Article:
May 5, 2011
By Carol Clark
"My brother liked to build models. And I liked to blow them up," recalls David Lynn, chair of chemistry department and the Asa Griggs Candler Professor of Chemistry and Biology.
Their childhood experiments led to his brother's career as a building contractor and Lynn's as a groundbreaking chemist who is not afraid to make sparks fly. "The joke in the family is, it's a good thing that we no longer collaborate," Lynn says.
Lynn received the 2011 University Scholar/Teacher Award, selected by Emory faculty on behalf of the United Methodist Church Board of Higher Education and Ministry. He was recognized for his contributions to plant chemical biology, dynamic molecular self-assembly, chemical evolution and chemical education.
Lynn's chemical interests grew beyond explosions while he was a college student in North Carolina. "One day, I walked out of an organic chemistry class and I noticed a leaf on a tree branch that was hanging over a banister," he says. "I thought, ‘That leaf is coordinating billions of reactions going on all the time.' I remember marveling at that, and I've never stopped marveling."
Test kitchen for primordial soup
That simple insight drove Lynn to focus on how order comes from chaos. After joining Emory in 2000, he helped establish the Center for Chemical Evolution, a collaboration between Emory, Georgia Tech and other institutions, funded by the National Science Foundation and NASA. The center is testing theories for how chemical reactions may have led to life emerging from Earth's primordial soup, some 3.5 billion years ago.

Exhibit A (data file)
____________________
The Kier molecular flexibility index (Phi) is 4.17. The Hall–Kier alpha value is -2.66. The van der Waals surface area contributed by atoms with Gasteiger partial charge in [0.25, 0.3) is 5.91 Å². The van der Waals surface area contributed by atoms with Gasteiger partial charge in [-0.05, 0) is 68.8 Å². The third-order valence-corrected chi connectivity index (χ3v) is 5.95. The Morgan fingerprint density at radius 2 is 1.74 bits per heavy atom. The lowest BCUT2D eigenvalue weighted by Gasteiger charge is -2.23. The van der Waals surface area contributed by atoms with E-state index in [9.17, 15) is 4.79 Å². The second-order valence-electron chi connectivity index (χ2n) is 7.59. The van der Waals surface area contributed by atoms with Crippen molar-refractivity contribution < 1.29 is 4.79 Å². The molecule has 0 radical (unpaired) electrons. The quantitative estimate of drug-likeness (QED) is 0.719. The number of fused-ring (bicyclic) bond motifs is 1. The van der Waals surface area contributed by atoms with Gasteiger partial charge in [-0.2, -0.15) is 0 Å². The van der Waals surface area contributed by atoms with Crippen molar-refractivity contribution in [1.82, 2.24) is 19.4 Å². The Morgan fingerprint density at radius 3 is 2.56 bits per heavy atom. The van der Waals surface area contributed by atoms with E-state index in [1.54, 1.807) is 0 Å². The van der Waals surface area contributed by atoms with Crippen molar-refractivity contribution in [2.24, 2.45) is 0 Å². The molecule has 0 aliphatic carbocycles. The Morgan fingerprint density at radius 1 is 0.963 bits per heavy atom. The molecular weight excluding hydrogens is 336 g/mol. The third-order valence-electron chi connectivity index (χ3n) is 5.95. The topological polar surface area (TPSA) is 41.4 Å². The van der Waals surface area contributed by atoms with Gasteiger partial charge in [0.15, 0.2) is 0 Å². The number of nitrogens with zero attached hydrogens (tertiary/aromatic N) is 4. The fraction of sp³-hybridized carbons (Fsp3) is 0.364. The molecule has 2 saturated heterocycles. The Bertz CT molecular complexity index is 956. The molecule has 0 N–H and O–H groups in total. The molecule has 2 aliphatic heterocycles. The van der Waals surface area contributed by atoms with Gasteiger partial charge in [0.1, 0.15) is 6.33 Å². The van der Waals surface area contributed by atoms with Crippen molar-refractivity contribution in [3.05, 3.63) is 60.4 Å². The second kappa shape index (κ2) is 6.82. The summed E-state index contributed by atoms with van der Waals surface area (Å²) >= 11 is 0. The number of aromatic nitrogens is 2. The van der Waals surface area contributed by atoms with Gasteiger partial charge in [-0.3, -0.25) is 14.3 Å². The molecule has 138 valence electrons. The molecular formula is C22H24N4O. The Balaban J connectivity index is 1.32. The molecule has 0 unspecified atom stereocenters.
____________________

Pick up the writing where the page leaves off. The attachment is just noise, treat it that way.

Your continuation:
In 2002, he received the Howard Hughes Medical Institute award, worth $1 million. He used the funds to create a program called On Recent Discoveries by Emory Researchers (ORDER), a series of seminars where graduate students teach freshmen.
"Rather than just spending 24/7 in a lab, graduate students need to put their research into a broader context and learn to explain it to the public," Lynn says of the philosophy behind ORDER. An added benefit of the program is exposing freshmen to the possibilities of a career in academia, nurturing growth of the research community, Lynn says.
Lynn is also committed to helping the lay public understand the ongoing research into the evolution of life, and its relevance to modern-day life. Atlanta is an interesting location to focus on this goal, he says, since it is the epicenter of the debate between science and religion.
Change in a flash
"This is where the friction is, and where you have friction, that's where changes can occur," he explains.
Both religion and science strive to make sense of the world, Lynn says. Rather than reciting facts that demonstrate evolution, Lynn believes that the best way to help people understand it is through compelling stories. He has helped pioneer collaborations between Emory scientists and playwrights, dancers and other artists. The recent performances of a science flash mob in downtown Atlanta, using a group of people to show how molecules evolve, is one example of this daring convergence of science and art.
"Sixty percent of Americans don't accept the tenants of evolution because they don't see them as part of their experience," Lynn says. "So somehow we need to find ways to create space for a dialogue. If there is one lesson that emerges from the study of chemical evolution, it is that molecular diversity underpins both the structural intricacy of biology, as well as the complexity of our ideas and dreams."